The Telegraph, a news website in Rossland, British Columbia, wrote that the local mayor, Greg Granstrom, claimed in a May 8 letter to the newspaper and the press council that the Telegraph erred and defamed in its reports on “the City Council and City personnel.” Granstrom also also called for the Telegraph to fact check prior to publication.
The Telegraph noted that it recently issued a “retraction and apology” for an incorrect claim in a May 3 report, published in the comments of one of the articles in question.
In response to the mayor’s letter, the Press Council told Granstrom May 22 that the Telegraph “is not a member” and not held to the council’s code. The council added it could “mediate the issue” if the Telegraph wanted, but the mayor would have to “file a formal complaint with the Press Council.”
The press council’s executive director Rollie Rose told iMediaEthics that Granstrom “never did file a formal complaint” despite the council’s offer to mediate” and the Telegraph’s having “agreed to have the Press Council act on” any complaint. “Instead he chose to let the matter drop,” Rose said.
The Telegraph wrote that after hearing Granstrom’s complaints, it reached out to the BC Press Council’s executive director Rollie Rose for more information about the press council’s practices.
According to the Telegraph, Rose explained that members must pay “annual dues,” and “publish ‘verbatim’ whatever decision the Press Council came to” in any complaints against the newspaper. Rose also told the Telegraph that complaints are first compared with the council’s code. “Lots of times that kills the complaint right there. Most complaints we’re able to settle between the editor and the complainant,” Rose is quoted as saying. If not, complaints are “assessed for merit before being sent to a three person review panel,” and possibly an “adjudication by the whole board.”
The BC Press Council identifies itself as a “self-regulatory body governing the newspaper industry in British Columbia” to “promote ethical practices” and “serve as a forum for complaints against its members.”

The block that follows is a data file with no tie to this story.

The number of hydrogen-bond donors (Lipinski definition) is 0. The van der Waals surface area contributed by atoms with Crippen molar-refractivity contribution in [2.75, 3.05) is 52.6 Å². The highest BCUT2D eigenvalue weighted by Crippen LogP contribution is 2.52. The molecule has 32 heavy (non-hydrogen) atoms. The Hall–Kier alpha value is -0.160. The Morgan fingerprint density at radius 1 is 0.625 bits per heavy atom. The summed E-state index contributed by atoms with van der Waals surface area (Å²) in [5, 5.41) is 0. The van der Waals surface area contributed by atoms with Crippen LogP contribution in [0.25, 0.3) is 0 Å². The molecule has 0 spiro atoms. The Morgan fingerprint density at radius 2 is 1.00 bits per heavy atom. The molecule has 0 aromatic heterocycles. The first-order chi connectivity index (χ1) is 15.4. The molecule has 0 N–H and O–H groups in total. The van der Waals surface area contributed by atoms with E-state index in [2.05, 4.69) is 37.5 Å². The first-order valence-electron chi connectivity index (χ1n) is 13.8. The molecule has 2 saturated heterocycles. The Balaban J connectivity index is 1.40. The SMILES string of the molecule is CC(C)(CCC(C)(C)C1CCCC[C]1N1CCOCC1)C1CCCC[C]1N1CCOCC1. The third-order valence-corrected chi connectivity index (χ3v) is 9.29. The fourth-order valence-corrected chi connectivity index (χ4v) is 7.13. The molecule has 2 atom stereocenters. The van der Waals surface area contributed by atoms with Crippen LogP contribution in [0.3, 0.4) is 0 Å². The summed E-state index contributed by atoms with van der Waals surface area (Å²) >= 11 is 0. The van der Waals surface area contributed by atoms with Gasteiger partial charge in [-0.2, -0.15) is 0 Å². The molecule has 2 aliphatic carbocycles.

Rose told iMediaEthics that the council “has 130 members both daily and community newspapers, and one independent news website” and gets “between 24 and 30 complaints annually.” According to Rose, the council agreed two years ago to start regulating online websites.
We contacted the mayor, Granstrom, to learn if his complaints about the Rossland Telegraph were satisfied. He told iMediaEthics by e-mail that
“The Telegraph ‘published’ an apology to Mr. Kumar. Not to myself however.
“I do not have a copy of articles that were published. The point of the matter from my perspective is that when an online paper makes accusations that have potential to damage the career of individuals with the only possible reason being to create controversy, to get hits on a website, to sell advertising. Comments that have little to do with news or reporting for that matter, in my opinion are the lowest form of ‘tabloid journalism.'”
“Surely there must be Responsibility that goes along with the Freedom of the Press. Online papers that allow anonymous comments most certainly are not news media and merely ‘blogs’.”
We asked Granstrom why the Telegraph would apologize to him directly given the newspaper’s general apology and the error not directly relating to him, and why he “let the matter drop” as the BC Press Council said. We also noted that many well-regarded newspapers like The New York Times and the Washington Post let readers comment anonymously. He responded:
“The matter has been dropped and further comment is not in order. Just because some newspapers allow anonymous comment, in my opinion, does not make it correct.”
We have written to the Telegraph for more information and will update with any response.